As one of the two standardized tests, the ACT is taken by many students all across the United States. Even so, only a small percentage every year get a composite 36, much less a perfect score. In this blog, we’ll go over some tips on how students should prepare and how to score that perfect 36 on the ACT.
Making the Decision
Although everyone that’s reading this blog most likely has already decided on the ACT, it is important to know that there are two types of tests you can take: the ACT and the SAT. Before deciding which to take just based on how “popular” the test is among your community or searching about how “easy” either of them are online, everyone should first take a mock ACT and a mock SAT test to compare and see which one is more suitable for you. Both tests are viewed the same to college admissions, so whichever test you can score higher on is the one you should aim for. Generally, most students stick with one test, as it’s more time-efficient and you get to understand one test and perfect it.
If you want to read more about the differences between the SAT and the ACT, see this blog.
The Week before the ACT
These tips that will be listed below are all crucial, and if I had seen them before, it would have saved a lot of unnecessary stress and problems.
Remember to PRINT OUT YOUR ACT TICKET: Please print out your test ticket a few days before the actual exam, and have at least two copies! You will NOT be able to print out your test on the day of the exam, so don’t even try to procrastinate. While forgetting to print out your test is not necessarily the end (some test administrators will still let you take your exam if you arrive at the test center), your score may be delayed, and it will cause a lot of stress.
Eat a good breakfast: While this tip is overused, there are still some points I would like to add. If your brain requires a full stomach to operate, as some people are, then you should eat at least 30 minutes before your actual exam. And if having a full stomach makes you feel queasy during the actual exam, then feel free to take the test on an empty stomach! That’s what I did, just make sure to bring a snack in case you go hungry.
Get plenty of sleep: Before my exam, I was used to my normal sleep schedule, which was sleeping at 12:30 am. What I didn’t seem to understand was that I had to wake up at 6:00 am to take the test, meaning I would have less than 6 hours of sleep. I thought it was okay. Turns out, it is much better to get a full night’s rest, which means for high schoolers out there, sleeping much earlier than you may be used to.
Bring a Sharpener and a Few #2 Pencils: Oh, and an eraser and pen. The ACT paper exam does not allow you to bubble in your test with either a pen or a mechanical pencil, so it is crucial you are comfortable using and remember to bring #2 pencils. If you’re taking the writing portion of the ACT exam, the sharpener will make everything much easier.
Tips on the ACT
Practice is Key: The more you practice, the more you’ll be able to see and analyze patterns in common question types. For the ACT, patterns are everywhere, and it is greatly beneficial to see them. From the misplaced modifiers on the English section to common but tricky probability problems on the Math section, practice will help you find similarities between each question.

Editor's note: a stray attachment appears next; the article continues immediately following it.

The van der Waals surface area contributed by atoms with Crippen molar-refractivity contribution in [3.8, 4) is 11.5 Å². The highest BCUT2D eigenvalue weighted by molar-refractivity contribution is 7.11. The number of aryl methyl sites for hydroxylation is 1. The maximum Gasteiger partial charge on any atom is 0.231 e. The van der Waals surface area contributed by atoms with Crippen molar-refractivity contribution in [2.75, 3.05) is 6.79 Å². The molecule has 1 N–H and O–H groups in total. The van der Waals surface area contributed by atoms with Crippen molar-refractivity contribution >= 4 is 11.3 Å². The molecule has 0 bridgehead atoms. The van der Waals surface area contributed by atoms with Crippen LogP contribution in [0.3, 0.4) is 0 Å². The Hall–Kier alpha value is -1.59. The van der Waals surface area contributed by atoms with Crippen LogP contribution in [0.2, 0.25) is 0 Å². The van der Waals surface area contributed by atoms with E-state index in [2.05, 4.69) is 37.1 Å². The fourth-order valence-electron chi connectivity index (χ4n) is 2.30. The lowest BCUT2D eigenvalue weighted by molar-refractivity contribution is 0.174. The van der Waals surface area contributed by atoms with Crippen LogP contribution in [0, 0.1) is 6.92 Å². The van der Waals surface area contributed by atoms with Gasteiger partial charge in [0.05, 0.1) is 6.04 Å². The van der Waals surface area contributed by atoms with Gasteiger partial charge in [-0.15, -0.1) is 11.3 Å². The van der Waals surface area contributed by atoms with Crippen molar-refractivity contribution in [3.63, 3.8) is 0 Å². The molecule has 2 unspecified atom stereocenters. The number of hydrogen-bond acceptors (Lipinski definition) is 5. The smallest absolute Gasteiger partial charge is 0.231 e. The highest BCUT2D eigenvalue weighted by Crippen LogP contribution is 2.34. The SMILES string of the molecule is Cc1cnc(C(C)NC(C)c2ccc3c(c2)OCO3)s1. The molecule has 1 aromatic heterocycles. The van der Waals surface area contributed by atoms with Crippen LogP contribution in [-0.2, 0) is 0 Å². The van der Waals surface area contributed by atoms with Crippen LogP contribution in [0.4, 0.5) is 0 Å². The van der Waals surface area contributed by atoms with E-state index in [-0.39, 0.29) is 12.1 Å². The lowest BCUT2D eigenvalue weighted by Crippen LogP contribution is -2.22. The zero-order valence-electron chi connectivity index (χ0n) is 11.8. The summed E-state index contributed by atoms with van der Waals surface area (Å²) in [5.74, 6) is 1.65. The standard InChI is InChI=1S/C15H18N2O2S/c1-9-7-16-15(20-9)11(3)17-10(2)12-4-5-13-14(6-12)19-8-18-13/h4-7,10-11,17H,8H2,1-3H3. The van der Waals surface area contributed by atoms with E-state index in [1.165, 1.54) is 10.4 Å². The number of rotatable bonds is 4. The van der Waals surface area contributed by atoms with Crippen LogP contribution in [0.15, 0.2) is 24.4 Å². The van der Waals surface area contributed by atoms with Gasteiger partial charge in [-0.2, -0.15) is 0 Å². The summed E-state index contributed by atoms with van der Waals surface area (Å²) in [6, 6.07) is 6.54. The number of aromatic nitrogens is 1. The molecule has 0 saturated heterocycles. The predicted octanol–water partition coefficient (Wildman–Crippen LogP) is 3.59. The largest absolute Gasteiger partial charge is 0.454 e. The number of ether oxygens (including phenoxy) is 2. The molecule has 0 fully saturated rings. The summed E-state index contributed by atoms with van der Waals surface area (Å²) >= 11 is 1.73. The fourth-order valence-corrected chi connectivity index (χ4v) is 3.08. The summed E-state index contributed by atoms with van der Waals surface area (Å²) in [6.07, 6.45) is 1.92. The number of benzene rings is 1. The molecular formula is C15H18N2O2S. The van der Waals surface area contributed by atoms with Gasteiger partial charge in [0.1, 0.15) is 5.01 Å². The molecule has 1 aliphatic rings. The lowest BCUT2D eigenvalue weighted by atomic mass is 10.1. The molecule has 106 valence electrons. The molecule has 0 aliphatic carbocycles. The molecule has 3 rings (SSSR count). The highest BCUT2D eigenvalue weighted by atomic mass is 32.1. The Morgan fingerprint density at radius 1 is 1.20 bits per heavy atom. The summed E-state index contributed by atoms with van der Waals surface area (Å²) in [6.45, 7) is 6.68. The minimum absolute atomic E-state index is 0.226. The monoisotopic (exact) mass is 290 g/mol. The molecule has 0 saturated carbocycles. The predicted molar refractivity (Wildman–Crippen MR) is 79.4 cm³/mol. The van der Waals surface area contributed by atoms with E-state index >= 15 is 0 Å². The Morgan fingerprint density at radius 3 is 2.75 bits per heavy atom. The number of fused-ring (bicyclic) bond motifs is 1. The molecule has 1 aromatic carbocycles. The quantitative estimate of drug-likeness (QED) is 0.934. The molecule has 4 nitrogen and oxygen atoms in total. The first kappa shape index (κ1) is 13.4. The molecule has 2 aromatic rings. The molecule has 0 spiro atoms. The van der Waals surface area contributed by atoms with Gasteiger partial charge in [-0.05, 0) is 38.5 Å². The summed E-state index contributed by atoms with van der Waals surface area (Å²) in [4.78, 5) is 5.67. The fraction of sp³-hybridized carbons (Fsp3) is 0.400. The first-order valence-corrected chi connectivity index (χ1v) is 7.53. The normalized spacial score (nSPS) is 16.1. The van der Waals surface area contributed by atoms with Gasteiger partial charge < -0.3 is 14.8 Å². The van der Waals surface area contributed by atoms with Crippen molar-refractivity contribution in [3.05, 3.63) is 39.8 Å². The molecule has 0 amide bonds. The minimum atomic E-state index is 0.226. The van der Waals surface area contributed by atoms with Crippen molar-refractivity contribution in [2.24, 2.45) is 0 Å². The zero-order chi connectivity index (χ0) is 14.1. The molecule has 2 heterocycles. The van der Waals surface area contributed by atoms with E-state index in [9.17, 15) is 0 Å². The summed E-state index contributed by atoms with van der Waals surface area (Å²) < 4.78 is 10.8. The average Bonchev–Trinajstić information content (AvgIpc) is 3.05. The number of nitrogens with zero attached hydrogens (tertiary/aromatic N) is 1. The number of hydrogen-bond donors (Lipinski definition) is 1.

Time Yourself: One of the key characteristics of the ACT is timing. The questions themselves are usually simpler than the SAT, but what makes the ACT so difficult is that the time per question the test gives you is less. What does this mean? It means that if you get stuck on a question, or spend too much time, it can greatly impact your score. Thus, you should time yourself and become comfortable with a stressful testing environment, so on the real exam, timing will not be an issue.
Take Notes and Annotate Details: Everyone has their different style of annotation, but for the actual exam, especially for the reading section, be sure to underline, highlight, or do whatever it takes to find the details! With the little time you have to read each passage and to answer the accompanying questions, the faster you find details and what’s important, the easier the test will be.
Cross Out Wrong Answers: Similar to the previous tip, feel bold and free to scribble all over if it helps you understand the problem! This means crossing out wrong answers, as it will help you narrow down to two or three answer choices, which means higher probability of you getting the problem right. Moreover, if you go back to the question, you won’t have to spend extra time rereading each answer. Save your brain cells!
Enjoy the Testing Experience: Now, this is a more controversial tip. What do I mean by enjoying the testing experience? To clarify, you don’t actually need to like taking the exam. What is important though, is that you turn your anxiety and nervousness into something positive, like determination or even excitement. The test is like a rollercoaster! Instead of being afraid of it and nervous, feel excited! And remember, you can always retake the exam if something goes wrong.
Take the Writing Exam: Because, why not? During the actual exam, you will have an option to cancel the writing exam! So, if you’re too tired to write a whole essay after taking the test, then feel free to just leave. The test administrator will give out the details before you start your ACT exam. Thus, it’s better to just sign up for the writing exam on an upcoming ACT test, and just cancel it if you don’t feel like doing it anymore.
For more information and help on the ACT, check out this course.